SNACKs are a unique project of the student design journal at our University. Akin to monographs, these serial short-run publications are produced throughout the year and thus quickly respond to much-needed coverage of the impressive array of internationally known speakers that visit and present workshops at our School. SNACKs create opportunities for students to get involved with publishing as well as offer a venue for material experimentation.
Every year, dozens of internationally known speakers visit the our School. Over the past two years, the student design journal began a process of expanding student engagement with the visitors through hosting a series of interviews tied to short-run publication initiatives. Affectionately called
SNACKs, they are a means to producing informal material more quickly than the annually released journal, as well as allow for students who have a particular interest in a speaker step up and take on a leadership role in producing a small publication. Due to assembling them in small batches, material exploration is also encouraged in their design – though they are a series, no two snacks are alike!
Interviews hosted by the SNACK initiative include the following speakers:
+ Kate Orff of SCAPE Landscape Architecture PLLC
+ Adam Yarinsky of Architecture Research Office (ARO)
+ Adriaan Gueze of West 8 urban design & landscape architecture
+ Andy Payne of Lift Architects
+ Marc Tsurumaki of LTL Architects
+ Gary Hilderbrand and Douglas Reed of Reed Hilderbrand LLC
+ Laurie Olin of OLIN Studio
+ Xaveer De Geyter of Xaveer De Geyter Architects (XDGA)
+ Matthias Hollwich of HWKN
+ Francis Hallé and Peter Del Tredici, renowned botanists
+ and others!
SNACKs are not just a publication: they are a mode of investigating the work of the guest and a way of engaging the student body. As a result of their success, an iPhone app has been designed so that the SNACK interviews that do not result in a physical publication can be shared with an even wider audience.
SNACKs have set a precedent and so now when visitor is scheduled to come to the School, time is made for a student interview. Over 150 students have been active participants in SNACK production through the interview process. Professors have been particularly excited about the potential of this effort, requesting SNACKs for distribution to friends and practitioners. SNACKs have been given as gifts to visitors and donors as well as used in student recruiting. Every single SNACK has sold out in its first run.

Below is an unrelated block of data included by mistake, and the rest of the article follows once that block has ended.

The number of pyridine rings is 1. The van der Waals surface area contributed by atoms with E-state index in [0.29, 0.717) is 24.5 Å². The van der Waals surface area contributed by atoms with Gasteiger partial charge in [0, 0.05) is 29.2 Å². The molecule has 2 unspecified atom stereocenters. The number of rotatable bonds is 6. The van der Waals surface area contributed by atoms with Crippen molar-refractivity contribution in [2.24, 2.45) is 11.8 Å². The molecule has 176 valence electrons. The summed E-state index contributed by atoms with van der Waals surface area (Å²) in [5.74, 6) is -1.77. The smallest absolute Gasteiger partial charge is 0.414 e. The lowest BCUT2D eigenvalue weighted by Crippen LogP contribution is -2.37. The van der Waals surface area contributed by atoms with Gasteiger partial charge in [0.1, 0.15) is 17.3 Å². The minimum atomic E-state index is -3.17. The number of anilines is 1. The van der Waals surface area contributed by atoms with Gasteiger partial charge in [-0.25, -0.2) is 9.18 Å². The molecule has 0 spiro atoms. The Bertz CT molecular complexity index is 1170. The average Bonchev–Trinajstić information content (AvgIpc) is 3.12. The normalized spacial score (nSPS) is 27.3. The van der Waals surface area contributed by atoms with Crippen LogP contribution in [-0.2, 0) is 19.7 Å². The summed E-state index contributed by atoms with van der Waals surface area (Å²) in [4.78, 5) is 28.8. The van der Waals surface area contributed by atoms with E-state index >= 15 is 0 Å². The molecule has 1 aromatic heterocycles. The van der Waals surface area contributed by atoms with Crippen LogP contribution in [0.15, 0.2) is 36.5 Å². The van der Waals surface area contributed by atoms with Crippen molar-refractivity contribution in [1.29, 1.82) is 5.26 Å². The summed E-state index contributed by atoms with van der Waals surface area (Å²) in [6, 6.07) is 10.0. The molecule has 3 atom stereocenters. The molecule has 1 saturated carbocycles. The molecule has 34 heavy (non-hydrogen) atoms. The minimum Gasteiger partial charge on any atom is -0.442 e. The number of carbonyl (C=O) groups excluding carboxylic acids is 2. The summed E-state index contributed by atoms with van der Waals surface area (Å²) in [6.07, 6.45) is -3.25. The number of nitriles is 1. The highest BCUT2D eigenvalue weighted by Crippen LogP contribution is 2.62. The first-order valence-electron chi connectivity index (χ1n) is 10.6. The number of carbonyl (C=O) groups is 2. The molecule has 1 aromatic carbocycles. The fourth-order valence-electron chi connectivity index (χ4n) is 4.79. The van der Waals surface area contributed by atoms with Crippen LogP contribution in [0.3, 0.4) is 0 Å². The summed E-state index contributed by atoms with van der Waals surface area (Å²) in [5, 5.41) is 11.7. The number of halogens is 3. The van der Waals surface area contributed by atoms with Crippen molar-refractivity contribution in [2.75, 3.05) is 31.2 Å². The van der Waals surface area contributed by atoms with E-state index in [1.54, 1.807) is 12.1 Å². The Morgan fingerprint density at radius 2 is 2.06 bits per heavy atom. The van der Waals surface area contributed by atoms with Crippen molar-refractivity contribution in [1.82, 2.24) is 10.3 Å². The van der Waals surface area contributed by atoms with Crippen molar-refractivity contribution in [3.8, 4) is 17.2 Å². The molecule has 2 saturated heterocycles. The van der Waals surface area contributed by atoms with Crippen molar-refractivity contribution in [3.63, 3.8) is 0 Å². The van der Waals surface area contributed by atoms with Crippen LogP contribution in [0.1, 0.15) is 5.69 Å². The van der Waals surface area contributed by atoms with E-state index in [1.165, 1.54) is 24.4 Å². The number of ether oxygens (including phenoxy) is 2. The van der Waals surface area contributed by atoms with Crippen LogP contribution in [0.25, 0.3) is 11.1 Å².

The production of SNACKs allows the journal staff to increase student involvement throughout the year in the design, concept, editing, and production of the publications. Since the first release of SNACKs, they have been passed between students and faculty and given to visitors of the School to demonstrate that we make the most of the opportunities presented to us and actively engender further dialogue outside of our building. The first SNACK was so successful that it assisted in securing funding by the Dean for a full scale press, including a production printer, stack cutter, and binder, as well as secured funding through the other University councils to support the interviews and production of further SNACKs.
The student design journal and SNACKs are published with the ambition of contributing to lifelong learning and increased awareness of the essential role of design in society. As such, we also continually seek to diversify and increase our distribution to our School’s community and to the wider public. As a result, we are currently distributing issues of the journal to departments across the University as well as local bookstores and community organizations in our area, and have expanded the influence of SNACKs through free distribution on our website and on the SNACK iPhone app.
It is imperative that our School shares the potential of design’s impact on social, ethical, and environmental concerns with a wider audience, and therefore all digital access to SNACK materials is free. Through their publication and distribution, the student design journal and SNACKs help cultivate a greater public appreciation of cross-disciplinary design issues and thought and will continue to expand their reach by engaging diverse sources of distribution.